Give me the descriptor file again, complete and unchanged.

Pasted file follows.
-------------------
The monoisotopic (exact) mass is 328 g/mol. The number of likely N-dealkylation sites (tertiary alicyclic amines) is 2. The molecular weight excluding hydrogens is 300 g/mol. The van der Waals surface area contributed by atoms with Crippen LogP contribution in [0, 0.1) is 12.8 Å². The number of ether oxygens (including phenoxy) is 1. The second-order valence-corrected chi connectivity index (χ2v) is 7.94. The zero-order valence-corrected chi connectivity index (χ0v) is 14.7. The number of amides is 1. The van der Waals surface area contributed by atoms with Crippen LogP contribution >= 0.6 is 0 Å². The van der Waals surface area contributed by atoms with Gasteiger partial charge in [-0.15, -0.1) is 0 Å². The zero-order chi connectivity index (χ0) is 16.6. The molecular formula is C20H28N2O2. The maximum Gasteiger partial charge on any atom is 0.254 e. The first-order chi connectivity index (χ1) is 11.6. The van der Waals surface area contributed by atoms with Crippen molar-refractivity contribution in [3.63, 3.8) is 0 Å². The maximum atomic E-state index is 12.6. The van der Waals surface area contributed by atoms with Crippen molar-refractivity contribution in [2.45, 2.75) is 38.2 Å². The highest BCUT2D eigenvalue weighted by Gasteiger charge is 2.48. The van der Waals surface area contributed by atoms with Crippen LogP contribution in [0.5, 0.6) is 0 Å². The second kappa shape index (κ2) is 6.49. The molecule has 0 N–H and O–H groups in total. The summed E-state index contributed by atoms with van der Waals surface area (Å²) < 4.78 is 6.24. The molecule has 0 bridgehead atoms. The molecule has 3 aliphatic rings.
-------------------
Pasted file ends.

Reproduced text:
The monoisotopic (exact) mass is 328 g/mol. The number of likely N-dealkylation sites (tertiary alicyclic amines) is 2. The molecular weight excluding hydrogens is 300 g/mol. The van der Waals surface area contributed by atoms with Crippen LogP contribution in [0, 0.1) is 12.8 Å². The number of ether oxygens (including phenoxy) is 1. The second-order valence-corrected chi connectivity index (χ2v) is 7.94. The zero-order valence-corrected chi connectivity index (χ0v) is 14.7. The number of amides is 1. The van der Waals surface area contributed by atoms with Crippen LogP contribution >= 0.6 is 0 Å². The van der Waals surface area contributed by atoms with Gasteiger partial charge in [-0.15, -0.1) is 0 Å². The zero-order chi connectivity index (χ0) is 16.6. The molecular formula is C20H28N2O2. The maximum Gasteiger partial charge on any atom is 0.254 e. The first-order chi connectivity index (χ1) is 11.6. The van der Waals surface area contributed by atoms with Crippen molar-refractivity contribution in [3.63, 3.8) is 0 Å². The maximum atomic E-state index is 12.6. The van der Waals surface area contributed by atoms with Crippen molar-refractivity contribution in [2.45, 2.75) is 38.2 Å². The highest BCUT2D eigenvalue weighted by Gasteiger charge is 2.48. The van der Waals surface area contributed by atoms with Crippen LogP contribution in [0.5, 0.6) is 0 Å². The second kappa shape index (κ2) is 6.49. The molecule has 0 N–H and O–H groups in total. The summed E-state index contributed by atoms with van der Waals surface area (Å²) < 4.78 is 6.24. The molecule has 0 bridgehead atoms. The molecule has 3 aliphatic rings.